March 7 (Bloomberg) -- Copper prices will come under “downward pressure” this year as supply growth starts to come through and demand slows, according to Wood Mackenzie Ltd.
Ore grades are expected to return “to normal” at some larger mines next year and in 2015, Steven Lewis, senior copper analyst at Wood Mackenzie, said today at Metal Bulletin’s 26th International Copper Conference in Madrid.
Higher prices for the metal used in pipes and wiring are inflating production costs by fueling local-currency values, according to Wood Mackenzie. Capital spending increased to 40 percent of total costs in 2012 from about 20 percent in 2004, estimates by the researcher and consultant show.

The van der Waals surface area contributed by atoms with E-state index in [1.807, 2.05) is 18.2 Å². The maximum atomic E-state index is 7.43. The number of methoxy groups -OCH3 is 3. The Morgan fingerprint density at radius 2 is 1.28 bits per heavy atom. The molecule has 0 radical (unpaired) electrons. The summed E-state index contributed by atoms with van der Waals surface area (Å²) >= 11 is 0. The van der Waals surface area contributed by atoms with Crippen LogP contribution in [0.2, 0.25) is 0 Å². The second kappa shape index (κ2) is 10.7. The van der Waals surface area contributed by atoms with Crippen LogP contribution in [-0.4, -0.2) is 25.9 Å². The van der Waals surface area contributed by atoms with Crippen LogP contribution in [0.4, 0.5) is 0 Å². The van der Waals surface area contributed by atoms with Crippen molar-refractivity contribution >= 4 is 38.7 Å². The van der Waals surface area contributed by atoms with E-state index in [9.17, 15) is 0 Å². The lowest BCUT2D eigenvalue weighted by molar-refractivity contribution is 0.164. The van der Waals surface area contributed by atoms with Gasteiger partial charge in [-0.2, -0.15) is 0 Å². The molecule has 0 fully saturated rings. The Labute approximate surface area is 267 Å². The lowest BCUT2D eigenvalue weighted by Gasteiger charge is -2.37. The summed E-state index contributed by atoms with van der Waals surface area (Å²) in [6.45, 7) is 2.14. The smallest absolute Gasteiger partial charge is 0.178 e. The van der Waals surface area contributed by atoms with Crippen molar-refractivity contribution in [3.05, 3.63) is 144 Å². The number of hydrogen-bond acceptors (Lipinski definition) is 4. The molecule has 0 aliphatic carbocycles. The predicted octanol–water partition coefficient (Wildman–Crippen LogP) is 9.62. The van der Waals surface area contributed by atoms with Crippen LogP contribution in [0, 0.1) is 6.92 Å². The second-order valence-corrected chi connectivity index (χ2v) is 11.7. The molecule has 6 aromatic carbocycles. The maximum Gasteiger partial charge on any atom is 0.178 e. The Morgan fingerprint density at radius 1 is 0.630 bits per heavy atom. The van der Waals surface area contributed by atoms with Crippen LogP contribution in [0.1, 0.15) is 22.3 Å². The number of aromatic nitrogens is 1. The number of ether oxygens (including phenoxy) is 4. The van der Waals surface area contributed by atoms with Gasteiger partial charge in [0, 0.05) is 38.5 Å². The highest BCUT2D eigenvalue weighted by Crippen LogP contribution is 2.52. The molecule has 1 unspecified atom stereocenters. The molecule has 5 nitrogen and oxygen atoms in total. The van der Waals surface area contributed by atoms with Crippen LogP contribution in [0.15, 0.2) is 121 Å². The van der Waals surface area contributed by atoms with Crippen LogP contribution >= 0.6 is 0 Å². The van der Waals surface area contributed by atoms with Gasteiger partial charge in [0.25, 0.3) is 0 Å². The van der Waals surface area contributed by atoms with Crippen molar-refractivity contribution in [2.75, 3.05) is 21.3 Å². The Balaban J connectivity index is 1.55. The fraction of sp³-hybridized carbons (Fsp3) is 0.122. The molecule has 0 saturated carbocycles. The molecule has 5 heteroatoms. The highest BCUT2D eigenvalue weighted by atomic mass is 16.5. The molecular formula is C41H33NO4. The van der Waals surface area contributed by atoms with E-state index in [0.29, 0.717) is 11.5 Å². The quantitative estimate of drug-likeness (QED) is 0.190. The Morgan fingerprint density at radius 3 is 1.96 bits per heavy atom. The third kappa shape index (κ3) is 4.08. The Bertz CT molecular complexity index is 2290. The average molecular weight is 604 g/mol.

Squeezed margins might limit funds to develop new mines, particularly for some smaller projects, according to Lewis. Still, risks of increased royalties and taxes seemingly aren’t deterring new projects in Peru and Zambia, he said.
Peru is the world’s third-biggest copper-producing nation and Zambia ranks first in Africa. The metal for delivery in three months fell 2.7 percent this year on the London Metal Exchange.
To contact the reporter on this story: Agnieszka Troszkiewicz in Madrid at firstname.lastname@example.org
To contact the editor responsible for this story: Claudia Carpenter at email@example.com